So many items that never entered our mind but we DID need. We felt such a relief that we had a game plan and could actually see things falling into place with organizing, thus taking the load off of my sister so that she could focus on herself and getting better.
I am happy to say that my sister has moved to an apartment in Tennessee near our mother. She is able to cook simple meals and clean. She still has a small issue with her balance but that is improving. Her great personality is coming back and I so look forward to razzing my little sister again! Her short term memory has its ups and downs but the doctors have given us encouragement. I’m so proud of her and I love her so much! It’s amazing how far she has come in such a short time.
So if any volunteer for the Relay for Life or employee of the American Cancer Society questions if they are doing the right thing, you don’t think you can spare the $20 right now to donate, think again. Please reconsider. The lives you change and affect, may be your own. Or maybe someone you will never meet in your lifetime. Either way, by the help you provided either monetarily or volunteer wise to the American Cancer Society, WE now have hope that tomorrow is going to be better than today.
I've personally experienced the results of this organization in...
giving my sister back her quality of life by providing endless resources to her and her caregivers. She would not be able to live on her own without the help they provided.
Ways to make it better...
If I had to make changes to this organization, I would...
Reach out into the community more to educate them about the wonderful services offered.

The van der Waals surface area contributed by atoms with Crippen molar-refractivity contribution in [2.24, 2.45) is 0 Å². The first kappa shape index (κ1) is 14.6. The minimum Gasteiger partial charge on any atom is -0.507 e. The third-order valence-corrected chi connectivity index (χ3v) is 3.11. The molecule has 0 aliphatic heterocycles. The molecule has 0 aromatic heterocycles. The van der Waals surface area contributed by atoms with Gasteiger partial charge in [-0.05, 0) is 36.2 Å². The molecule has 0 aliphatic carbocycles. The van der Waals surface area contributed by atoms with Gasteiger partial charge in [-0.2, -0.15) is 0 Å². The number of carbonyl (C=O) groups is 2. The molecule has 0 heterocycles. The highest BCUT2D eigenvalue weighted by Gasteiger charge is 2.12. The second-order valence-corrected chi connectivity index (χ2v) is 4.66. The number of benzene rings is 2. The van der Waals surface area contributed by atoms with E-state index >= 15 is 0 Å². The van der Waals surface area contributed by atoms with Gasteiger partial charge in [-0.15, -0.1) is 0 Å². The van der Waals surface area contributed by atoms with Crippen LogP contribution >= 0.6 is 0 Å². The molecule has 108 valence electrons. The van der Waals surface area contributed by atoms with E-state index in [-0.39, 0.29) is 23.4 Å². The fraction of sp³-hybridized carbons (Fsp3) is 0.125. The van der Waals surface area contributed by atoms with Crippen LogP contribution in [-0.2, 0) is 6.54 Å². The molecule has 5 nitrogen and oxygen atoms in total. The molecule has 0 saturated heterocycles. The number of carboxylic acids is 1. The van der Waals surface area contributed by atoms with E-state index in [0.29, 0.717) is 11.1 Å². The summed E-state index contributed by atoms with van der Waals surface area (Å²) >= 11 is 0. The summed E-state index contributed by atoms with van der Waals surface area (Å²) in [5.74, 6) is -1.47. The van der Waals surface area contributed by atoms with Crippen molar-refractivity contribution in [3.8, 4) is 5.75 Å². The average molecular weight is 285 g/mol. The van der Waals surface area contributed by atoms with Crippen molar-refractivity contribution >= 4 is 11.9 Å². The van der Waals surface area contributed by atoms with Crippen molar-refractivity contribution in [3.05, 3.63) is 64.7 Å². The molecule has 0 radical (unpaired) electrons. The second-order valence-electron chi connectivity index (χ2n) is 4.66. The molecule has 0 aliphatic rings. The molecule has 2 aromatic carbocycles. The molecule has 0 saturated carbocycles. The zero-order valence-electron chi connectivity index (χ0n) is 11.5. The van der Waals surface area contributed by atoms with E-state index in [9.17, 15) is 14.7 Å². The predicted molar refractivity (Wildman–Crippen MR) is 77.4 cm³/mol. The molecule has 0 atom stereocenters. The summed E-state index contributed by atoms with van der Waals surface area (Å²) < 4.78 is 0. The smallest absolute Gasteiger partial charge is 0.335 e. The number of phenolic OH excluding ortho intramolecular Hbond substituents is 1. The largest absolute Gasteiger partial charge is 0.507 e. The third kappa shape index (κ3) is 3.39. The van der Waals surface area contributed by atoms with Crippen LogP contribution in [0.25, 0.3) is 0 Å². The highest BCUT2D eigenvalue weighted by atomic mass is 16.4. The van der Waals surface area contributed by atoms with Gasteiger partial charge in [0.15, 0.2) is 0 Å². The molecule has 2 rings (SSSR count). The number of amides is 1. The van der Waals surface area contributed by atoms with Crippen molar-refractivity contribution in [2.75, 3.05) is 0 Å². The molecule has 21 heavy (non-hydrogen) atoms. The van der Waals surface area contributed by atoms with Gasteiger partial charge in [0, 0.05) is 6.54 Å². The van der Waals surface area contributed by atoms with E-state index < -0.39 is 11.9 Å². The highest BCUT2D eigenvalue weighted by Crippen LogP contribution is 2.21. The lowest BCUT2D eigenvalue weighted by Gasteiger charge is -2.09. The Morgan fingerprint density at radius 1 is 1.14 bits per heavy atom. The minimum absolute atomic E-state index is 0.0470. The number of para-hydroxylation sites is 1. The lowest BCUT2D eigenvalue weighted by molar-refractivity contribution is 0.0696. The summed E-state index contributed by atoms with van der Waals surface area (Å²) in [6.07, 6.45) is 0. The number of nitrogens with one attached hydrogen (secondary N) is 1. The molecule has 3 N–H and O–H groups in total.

What I've enjoyed the most about my experience with this nonprofit is...
Seeing direct results of our efforts through Relay For Life, caregiving to cancer patients and the legislative decisions actually put into place by their efforts.
The kinds of staff and volunteers that I met were...
Empathetic, generous, patient, helpful. They never asked for anything in return!
If this organization had 10 million bucks, it could...
help so many more cancer patients that dont even know they are being helped by the American Cancer Society. Providing a better quality of life for patients by better care is essential for the families too.
Ways to make it better...
I had known about the American Cancer Society years before. I could have helped my father more with better resources than what he had.
In my opinion, the biggest challenges facing this organization are...
Getting the word out on what they have to offer.
One thing I'd also say is that...
I understand there are several non-profits out there doing wonderful jobs but you cannot find anyone, anywhere that has not been touched by cancer in one form or another. EVERYONE will need some sort of cancer assistance eventually.
When was your last experience with this nonprofit?
Volunteer & Volunteered to help raise funds for ACS and was a caregiver to my sister.